Why are men less likely than women to embrace environmentally friendly products and behaviors? Whereas prior research attributes this gender gap in sustainable consumption to personality differences between the sexes, we propose that it may also partially stem from a prevalent association between green behavior and femininity, and a corresponding stereotype (held by both men and women) that green consumers are more feminine. Building on prior findings that men tend to be more concerned than women with gender-identity maintenance, we argue that this green-feminine stereotype may motivate men to avoid green behaviors in order to preserve a macho image. A series of seven studies provides evidence that the con- cepts of greenness and femininity are cognitively linked and shows that, accordingly, consumers who engage in green behaviors are stereotyped by others as more feminine and even perceive themselves as more feminine. Further, men’s willingness to engage in green behaviors can be influenced by threatening or affirming their masculinity, as well as by using masculine rather than conventional green branding. Together, these findings bridge literatures on identity and environmental sustainabil- ity and introduce the notion that due to the green-feminine stereotype, gender-identity maintenance can influence men’s likelihood of adopting green behaviors.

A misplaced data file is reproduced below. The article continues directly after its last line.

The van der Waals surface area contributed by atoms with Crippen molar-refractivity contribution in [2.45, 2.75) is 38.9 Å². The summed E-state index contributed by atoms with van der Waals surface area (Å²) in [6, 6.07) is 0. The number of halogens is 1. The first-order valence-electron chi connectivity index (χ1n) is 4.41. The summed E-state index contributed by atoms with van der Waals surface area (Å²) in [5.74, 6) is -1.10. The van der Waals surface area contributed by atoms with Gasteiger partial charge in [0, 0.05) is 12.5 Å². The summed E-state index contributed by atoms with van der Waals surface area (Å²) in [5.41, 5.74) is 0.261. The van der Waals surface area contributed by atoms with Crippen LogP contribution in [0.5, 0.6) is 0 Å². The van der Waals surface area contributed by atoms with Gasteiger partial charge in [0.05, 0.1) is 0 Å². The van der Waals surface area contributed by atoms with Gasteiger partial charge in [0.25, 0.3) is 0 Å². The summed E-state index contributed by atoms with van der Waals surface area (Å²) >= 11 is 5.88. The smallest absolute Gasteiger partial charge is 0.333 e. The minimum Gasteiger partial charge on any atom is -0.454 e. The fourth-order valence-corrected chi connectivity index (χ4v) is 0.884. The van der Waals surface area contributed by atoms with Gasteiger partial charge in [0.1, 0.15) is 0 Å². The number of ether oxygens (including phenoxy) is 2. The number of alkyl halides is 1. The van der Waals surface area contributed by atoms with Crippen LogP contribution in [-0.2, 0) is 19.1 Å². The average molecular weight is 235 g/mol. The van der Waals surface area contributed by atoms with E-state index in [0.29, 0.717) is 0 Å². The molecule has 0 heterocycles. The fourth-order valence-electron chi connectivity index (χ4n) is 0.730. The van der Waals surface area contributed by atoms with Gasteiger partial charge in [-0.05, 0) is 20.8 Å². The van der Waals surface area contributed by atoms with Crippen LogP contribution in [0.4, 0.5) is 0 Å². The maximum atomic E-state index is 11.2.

Keywords: gender identity maintenance, green marketing, environmental sustainability, stereotypes, motivated consumption

Topics: Environment, Climate Change, Gender, Masculinity/ies, Gender Roles, Femininity/ies

Year: 2016

A Green Fatwā? Climate Change as a Threat to the Masculinity of Industrial Modernity

Citation:

Anshelm, Jonas, and Martin Hultman. 2014. “A Green Fatwā? Climate Change as a Threat to the Masculinity of Industrial Modernity.” NORMA: International Journal for Masculinity Studies 9 (2): 84–96.

Authors: Jonas Anshelm, Martin Hultman

Abstract:

From the autumn of 2006 and until 2009, climate change was described in Sweden as having apocalyptic dimensions. There was a parliamentary and public consensus that anthropogenic climate change was real and that society needed to take responsibility for lowering greenhouse gas emissions, though a small group of climate sceptics did not agree with the majority of the scientists or the need for drastic changes in the organization of Western societies. This small group, with only one exception, consisted of elderly men with influential positions in academia or large private companies. In this article we discuss how they described themselves as marginalised, banned and oppressed dissidents, forced to speak against a faith-based belief in climate science. They characterised themselves as having strong beliefs in a market society, great mistrust of government regulation and a sturdy belief in engineering and natural science rationality. We contend that climate sceptics in Sweden can be understood as being intertwined with a masculinity of industrial modernity that is on decline. These climate sceptics tried to save an industrial society of which they were a part by defending its values against ecomodern hegemony. This gender analysis of climate scepticism moves beyond the previous research of understanding this discourse as solely an ideologically-based outcry against science and politics, and highlights the recognition of identities, historical structures and emotions.

Keywords: climate change, masculinity studies, climate sceptics, industrial modern masculinity, ecomodern masculinity, discourse analysis

Topics: Environment, Climate Change, Feminisms, Gender, Men, Masculinity/ies, Gender Analysis Regions: Europe, Nordic states, Northern Europe Countries: Sweden

Year: 2014